The Excitement of Being an Expat

What makes expat life so addictive is that every boring or mundane activity you experience at home is, when you move to a foreign country, suddenly transformed into an exciting adventure. When abroad, boredom, routine and ‘normal’ cease to exist. And all that’s left is the thrill and challenge of uncertainty.” – Reannon Muth

Today I came across this quote by Reannon Muth and I must say that it really spoke to me. Although it sounds counterintutive – how can you be addicted to being an expatriate? – I can totally understand what she is talking about. I must confess that yes, I am addicted to the expat life. I am always striving to go to more exciting places, and to learn about new and different cultures. As she says, routines become something exciting. Just going from home to work causes you to see many different things, which may be completely new to you. How come they drive like this? Why in the world are they playing card games sitting on the ground? Oh my god, how can he be working on a building this high without any safety measures? In a new country, everything that happens can potentially be something exciting to observe, and thus provides an opportunity for learning.

But there is a dilemma here as well. As much as routine abroad isn’t really routine, routine is still something very important. Especially when you live abroad. With all the excitement that living outside your own country brings to you, you also need at least a certain level of stability in your life. Finding a partner, for instance, can bring this stability, or joining your local sports club. There needs to be something which you do on a regular basis, something which provides you with that stability you need. And if it is something as thrilling as skydiving, then so be it! There must be people out there who jump out of a plane at least once a week.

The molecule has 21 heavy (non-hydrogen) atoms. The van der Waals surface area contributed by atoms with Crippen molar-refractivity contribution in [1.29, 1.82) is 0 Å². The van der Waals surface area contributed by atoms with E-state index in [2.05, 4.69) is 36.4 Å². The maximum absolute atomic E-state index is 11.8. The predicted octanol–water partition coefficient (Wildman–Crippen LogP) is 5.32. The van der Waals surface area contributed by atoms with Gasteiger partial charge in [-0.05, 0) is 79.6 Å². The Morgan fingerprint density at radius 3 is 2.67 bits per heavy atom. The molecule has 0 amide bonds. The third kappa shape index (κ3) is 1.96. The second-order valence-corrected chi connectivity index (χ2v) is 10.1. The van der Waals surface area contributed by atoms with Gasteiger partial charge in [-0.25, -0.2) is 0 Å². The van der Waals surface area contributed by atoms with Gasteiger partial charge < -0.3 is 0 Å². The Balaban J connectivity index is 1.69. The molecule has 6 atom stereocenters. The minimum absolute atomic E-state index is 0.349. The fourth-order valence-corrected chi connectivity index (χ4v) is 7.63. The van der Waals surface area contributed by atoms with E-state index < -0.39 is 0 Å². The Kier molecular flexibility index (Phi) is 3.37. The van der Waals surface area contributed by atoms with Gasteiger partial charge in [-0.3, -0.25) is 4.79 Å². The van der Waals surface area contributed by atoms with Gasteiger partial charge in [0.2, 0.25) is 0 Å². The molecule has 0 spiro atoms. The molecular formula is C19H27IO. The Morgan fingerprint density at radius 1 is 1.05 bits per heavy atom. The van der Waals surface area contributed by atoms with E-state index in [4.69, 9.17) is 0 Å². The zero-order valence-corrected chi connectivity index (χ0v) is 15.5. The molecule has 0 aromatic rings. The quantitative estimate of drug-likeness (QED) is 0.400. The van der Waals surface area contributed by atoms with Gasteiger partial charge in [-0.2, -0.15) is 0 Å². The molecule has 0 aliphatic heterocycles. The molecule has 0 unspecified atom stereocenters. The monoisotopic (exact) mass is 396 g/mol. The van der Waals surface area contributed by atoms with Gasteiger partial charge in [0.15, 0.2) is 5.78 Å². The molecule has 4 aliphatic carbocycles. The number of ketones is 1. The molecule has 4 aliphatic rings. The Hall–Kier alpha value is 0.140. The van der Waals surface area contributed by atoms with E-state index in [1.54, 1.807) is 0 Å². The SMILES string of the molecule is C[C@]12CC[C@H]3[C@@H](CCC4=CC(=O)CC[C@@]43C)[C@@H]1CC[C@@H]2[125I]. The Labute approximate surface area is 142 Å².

But why am I saying this? Why is a certain level of stability important , too? Well, the answer to that is quite simple. Our brain can only handle so much information and uncertainty. Stereotypes, for example, exist because our brain needs to identify patterns in order to predict behaviour. Thousands of years ago, predictability meant survival. New things meant a potential threat. And our brain craves for exactly that predictability. That doesn’t meant that I am suggesting to you should always keep your routine. Not at all. If you do the same stuff everyday, then how are you supposed to learn? What I do say, however, is that even if you are an expatriate, and even if you do crave the excitement of uncertainty all the time, there also has to be a level of stability and predictability in your life. Where you get this from is totally up to you.

Tim

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